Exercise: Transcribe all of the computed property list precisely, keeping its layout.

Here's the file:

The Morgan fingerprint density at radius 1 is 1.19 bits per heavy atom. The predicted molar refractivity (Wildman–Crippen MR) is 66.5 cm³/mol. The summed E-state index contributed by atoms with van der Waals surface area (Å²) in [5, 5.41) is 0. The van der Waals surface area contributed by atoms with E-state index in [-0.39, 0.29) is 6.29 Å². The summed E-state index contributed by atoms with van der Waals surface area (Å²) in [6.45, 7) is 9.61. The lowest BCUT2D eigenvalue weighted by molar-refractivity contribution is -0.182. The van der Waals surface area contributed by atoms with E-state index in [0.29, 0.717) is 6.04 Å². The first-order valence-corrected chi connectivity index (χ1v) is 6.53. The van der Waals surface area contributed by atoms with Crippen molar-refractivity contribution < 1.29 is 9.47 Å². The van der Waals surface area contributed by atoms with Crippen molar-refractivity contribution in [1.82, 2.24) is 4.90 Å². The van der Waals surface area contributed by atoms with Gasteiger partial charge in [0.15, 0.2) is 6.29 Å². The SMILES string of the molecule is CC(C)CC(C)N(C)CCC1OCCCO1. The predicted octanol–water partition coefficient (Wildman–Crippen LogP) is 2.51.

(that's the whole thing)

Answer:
The Morgan fingerprint density at radius 1 is 1.19 bits per heavy atom. The predicted molar refractivity (Wildman–Crippen MR) is 66.5 cm³/mol. The summed E-state index contributed by atoms with van der Waals surface area (Å²) in [5, 5.41) is 0. The van der Waals surface area contributed by atoms with E-state index in [-0.39, 0.29) is 6.29 Å². The summed E-state index contributed by atoms with van der Waals surface area (Å²) in [6.45, 7) is 9.61. The lowest BCUT2D eigenvalue weighted by molar-refractivity contribution is -0.182. The van der Waals surface area contributed by atoms with E-state index in [0.29, 0.717) is 6.04 Å². The first-order valence-corrected chi connectivity index (χ1v) is 6.53. The van der Waals surface area contributed by atoms with Crippen molar-refractivity contribution < 1.29 is 9.47 Å². The van der Waals surface area contributed by atoms with Crippen molar-refractivity contribution in [1.82, 2.24) is 4.90 Å². The van der Waals surface area contributed by atoms with Gasteiger partial charge in [0.15, 0.2) is 6.29 Å². The SMILES string of the molecule is CC(C)CC(C)N(C)CCC1OCCCO1. The predicted octanol–water partition coefficient (Wildman–Crippen LogP) is 2.51.